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Re: Lecithin info
 

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Telman Views: 14,154
Published: 15 years ago
Status:       R [Message recommended by a moderator!]
 
This is a reply to # 766,434

Re: Lecithin info


It is important to realise that cholesterol is normally dissolved and kept in solution as a flowing liquid when there are adequate amounts of essential fatty acids. The melting point of solid cholesterol that one would find in the artery wall is 300 degrees F. When lecithin is present, such as in the biliary system, the melting point of cholesterol falls to 180 degrees F, but it is still insoluble without the addition of bile salts. The chemical structure of lecithin and the electrical charges it carries give it powerful detergent action. It is able to emulsify oils and hold them in solution. Lecithin is an important constituent of bile. Lecithin is derived from soybeans or egg yolk, is composed of the B vitamin choline, linoleic acid and inositol. Lecithin enables fats, like cholesterol to be dispersed in water and removed from the body. When the essential fatty acids linoleic and linolenic are present in sufficient quantity, the melting point of cholesterol falls to 32 degrees, which is below normal body temperature. These fatty acids are found in some vegetable oils particularly flaxseed oil, also called linseed oil.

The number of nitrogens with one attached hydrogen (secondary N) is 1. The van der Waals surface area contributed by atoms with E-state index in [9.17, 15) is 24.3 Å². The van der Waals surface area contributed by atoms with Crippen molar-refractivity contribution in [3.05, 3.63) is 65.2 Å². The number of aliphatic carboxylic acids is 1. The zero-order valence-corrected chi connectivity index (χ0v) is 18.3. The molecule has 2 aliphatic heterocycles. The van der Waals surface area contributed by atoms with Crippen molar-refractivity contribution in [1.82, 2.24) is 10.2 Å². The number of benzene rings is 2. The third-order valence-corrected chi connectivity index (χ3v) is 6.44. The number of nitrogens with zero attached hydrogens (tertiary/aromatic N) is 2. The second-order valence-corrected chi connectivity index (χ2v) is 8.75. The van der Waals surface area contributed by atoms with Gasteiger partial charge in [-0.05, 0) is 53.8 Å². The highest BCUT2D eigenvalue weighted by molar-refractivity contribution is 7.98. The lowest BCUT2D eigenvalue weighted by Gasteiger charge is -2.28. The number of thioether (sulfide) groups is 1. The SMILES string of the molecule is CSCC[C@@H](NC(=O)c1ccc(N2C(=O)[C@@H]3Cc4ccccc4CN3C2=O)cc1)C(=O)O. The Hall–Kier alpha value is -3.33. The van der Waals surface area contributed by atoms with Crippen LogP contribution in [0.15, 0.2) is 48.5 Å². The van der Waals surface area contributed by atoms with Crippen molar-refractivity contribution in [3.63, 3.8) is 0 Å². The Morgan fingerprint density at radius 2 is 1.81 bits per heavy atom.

Lecithin, cholesterol and bile salts it comprises the three major constituents of bile. Its function is to keep the bile in a liquid form so that gall stones will not form. Cholesterol and bile salts are in a delicate balance in bile and an absolute or relative increase of one over the other tends to result in stone formation. The detergent action of lecithin can prevent this stone formation.

Cholesterol Gallstones form when the cholesterol concentration in the bile exceeds the ability of the bile to hold it in soluble form. This occurs either by an increase in cholesterol secretion by the liver or a decrease in bile salts or phospholipids through a decrease in synthesis or interruption of the enterohepatic circulation (circulation of bile). The result is crystals that grow into gallstones.

Experiments in a laboratory have demonstrated that bile from people without Gallstones takes about 15 days to form the nucleus of a gallstone. Bile of people with cholesterol gallstones, which, usually already contains cholesterol crystals has a nucleation time of about 3 days. Nucleation of cholesterol occurs far more rapidly from gallbladder bile of people with cholesterol Gallstones than from hepatic bile in the same person, even when hepatic bile samples are supersaturated with cholesterol. The addition of even small amounts of gallbladder bile to the hepatic bile samples causes rapid nucleation.

During the normal inter-digestive period the gallbladder partially contracts, thus potentially evacuating any small crystals that might have formed. This cleansing function of the gallbladder should in theory prevent bile stasis and prevent crystals from growing into stones. However, interruption in the normal biliary cycles can lead to the formation of cholesterol gallstones. This condition is sometimes called biliary stasis or gallbladder stasis. Stasis means the state in which the normal flow of a body stops.

Telman
 

 
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